5 Best Indian Street Foods

Curry News

Take a stroll away from the smart restaurants and you can often find some of the best food you’ll ever eat. Street food is the only food some people ever eat in India. They street vendors are effectively their restaurants to them. Some have one or two rickety chairs and tables; for others you have to grab and go. Ask and of the vendors why their food is so good and they’ll tell you: “we don’t need rules and regulations. If our food is not healthy and tasty we will lose our customers. They are the only rules we need. Next time you are in India skip the tablecloths and fancy waiters and yourself down the streets for some proper treats. Until then why not try these five favourites at home…

Here are Five Best Indian Street Foods


1. Kathi Roll (Calcutta)

The famous Kathi Rolls are from the streets of Calcutta in West Bengal but they are now famous all over the world. The rolls are ideal for commuters eating on the go and would traditionally have included meat, fried onion and spices in a paratha. Today Kathi Roll has become a catch-up phrase for any spicy wrap, so you are likely to find it will all sorts of fillings.

2. Roasted corn (Goa)

Roasted Corn is a simple street snack you’ll find all over the sub-continent and it’s delicious rubbed with grainy salt and spice. For that delicious roasted taste the vendors briefly finish cooking the corn in the coals, leaving the leaves on the corn to protect it. You can cook on the barbecue at home or try to replicate the taste under the grill. On the street it’s eaten with your hands, of course.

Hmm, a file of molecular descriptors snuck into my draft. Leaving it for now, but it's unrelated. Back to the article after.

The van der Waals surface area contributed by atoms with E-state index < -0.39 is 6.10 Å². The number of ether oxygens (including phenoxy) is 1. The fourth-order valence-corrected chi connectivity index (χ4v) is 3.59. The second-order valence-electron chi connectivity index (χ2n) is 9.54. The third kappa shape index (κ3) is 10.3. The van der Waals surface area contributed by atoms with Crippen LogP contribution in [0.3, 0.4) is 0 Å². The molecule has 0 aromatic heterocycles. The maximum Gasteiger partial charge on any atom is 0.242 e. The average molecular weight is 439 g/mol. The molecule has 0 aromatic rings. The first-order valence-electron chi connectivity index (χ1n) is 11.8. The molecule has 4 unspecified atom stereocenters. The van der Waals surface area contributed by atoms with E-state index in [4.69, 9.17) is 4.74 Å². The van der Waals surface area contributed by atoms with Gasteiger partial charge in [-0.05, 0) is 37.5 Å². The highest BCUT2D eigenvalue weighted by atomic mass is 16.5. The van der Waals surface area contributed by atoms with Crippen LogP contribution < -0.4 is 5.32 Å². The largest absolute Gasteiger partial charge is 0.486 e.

3. Tali Machli (Maharashtra)

Tali Machli (Spicy Fried Fish) is a popular street food snack eaten all over India but is especially popular in coastal Maharashtra. It’s lightly spiced so you don’t need a sauce, which makes it ideal for eating on the move, but it’s also delicious with your favourite chutney or pickle.

4. Bunny Chow (Durban)

Ok, you won’t find this in India but you street food lovers must try this! It’s simple, it’s rustic and it’s tasty… it’s a Bunny Chow! You’ll find someone selling them on every street corner in Durban, South Africa. Ideal for that steamy tropical climate, yet also great comfort food for cold winters. Cut off the bottom of a loaf, scoop out the white stuff leaving a crust shell. Fill with hot chicken curry (don’t forget the sauce now), settle down and use the bread you scooped out to mop up and eat your curry. No cutlery permitted. Durbanite and Bunny Chow lover Richard says bunnies are best eaten sitting cross-legged while staring at the Indian Ocean with a bottle of ice-cold Coke by your side.

5. Chicken Tikka (North India)